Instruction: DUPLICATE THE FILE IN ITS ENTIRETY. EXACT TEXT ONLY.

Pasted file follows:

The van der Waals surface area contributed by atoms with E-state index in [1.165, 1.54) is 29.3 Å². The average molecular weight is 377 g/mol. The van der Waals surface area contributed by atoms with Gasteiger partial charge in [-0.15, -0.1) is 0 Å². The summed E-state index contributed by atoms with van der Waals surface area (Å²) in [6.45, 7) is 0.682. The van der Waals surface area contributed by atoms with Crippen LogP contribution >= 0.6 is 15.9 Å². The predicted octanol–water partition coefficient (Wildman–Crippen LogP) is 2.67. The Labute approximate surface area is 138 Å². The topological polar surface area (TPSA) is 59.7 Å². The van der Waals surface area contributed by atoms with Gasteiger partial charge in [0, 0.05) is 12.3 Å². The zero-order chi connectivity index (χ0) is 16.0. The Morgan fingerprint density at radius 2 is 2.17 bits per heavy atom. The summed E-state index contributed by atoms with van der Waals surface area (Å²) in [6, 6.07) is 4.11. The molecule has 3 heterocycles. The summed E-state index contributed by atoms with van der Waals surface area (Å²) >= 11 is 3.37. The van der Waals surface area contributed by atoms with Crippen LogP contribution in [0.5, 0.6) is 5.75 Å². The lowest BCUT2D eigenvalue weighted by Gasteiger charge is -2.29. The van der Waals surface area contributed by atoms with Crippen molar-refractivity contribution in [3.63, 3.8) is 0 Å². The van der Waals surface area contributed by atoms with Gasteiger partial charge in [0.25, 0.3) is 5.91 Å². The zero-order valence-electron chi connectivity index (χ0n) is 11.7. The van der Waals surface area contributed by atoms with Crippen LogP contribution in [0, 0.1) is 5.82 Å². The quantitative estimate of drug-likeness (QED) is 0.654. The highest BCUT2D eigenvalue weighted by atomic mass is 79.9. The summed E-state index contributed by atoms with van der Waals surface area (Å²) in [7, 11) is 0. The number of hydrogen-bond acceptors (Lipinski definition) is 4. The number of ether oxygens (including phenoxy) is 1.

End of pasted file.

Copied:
The van der Waals surface area contributed by atoms with E-state index in [1.165, 1.54) is 29.3 Å². The average molecular weight is 377 g/mol. The van der Waals surface area contributed by atoms with Gasteiger partial charge in [-0.15, -0.1) is 0 Å². The summed E-state index contributed by atoms with van der Waals surface area (Å²) in [6.45, 7) is 0.682. The van der Waals surface area contributed by atoms with Crippen LogP contribution >= 0.6 is 15.9 Å². The predicted octanol–water partition coefficient (Wildman–Crippen LogP) is 2.67. The Labute approximate surface area is 138 Å². The topological polar surface area (TPSA) is 59.7 Å². The van der Waals surface area contributed by atoms with Gasteiger partial charge in [0, 0.05) is 12.3 Å². The zero-order chi connectivity index (χ0) is 16.0. The Morgan fingerprint density at radius 2 is 2.17 bits per heavy atom. The summed E-state index contributed by atoms with van der Waals surface area (Å²) in [6, 6.07) is 4.11. The molecule has 3 heterocycles. The summed E-state index contributed by atoms with van der Waals surface area (Å²) >= 11 is 3.37. The van der Waals surface area contributed by atoms with Crippen LogP contribution in [0.5, 0.6) is 5.75 Å². The lowest BCUT2D eigenvalue weighted by Gasteiger charge is -2.29. The van der Waals surface area contributed by atoms with Crippen molar-refractivity contribution in [3.63, 3.8) is 0 Å². The van der Waals surface area contributed by atoms with Gasteiger partial charge in [0.25, 0.3) is 5.91 Å². The zero-order valence-electron chi connectivity index (χ0n) is 11.7. The van der Waals surface area contributed by atoms with Crippen LogP contribution in [0, 0.1) is 5.82 Å². The quantitative estimate of drug-likeness (QED) is 0.654. The highest BCUT2D eigenvalue weighted by atomic mass is 79.9. The summed E-state index contributed by atoms with van der Waals surface area (Å²) in [7, 11) is 0. The number of hydrogen-bond acceptors (Lipinski definition) is 4. The number of ether oxygens (including phenoxy) is 1.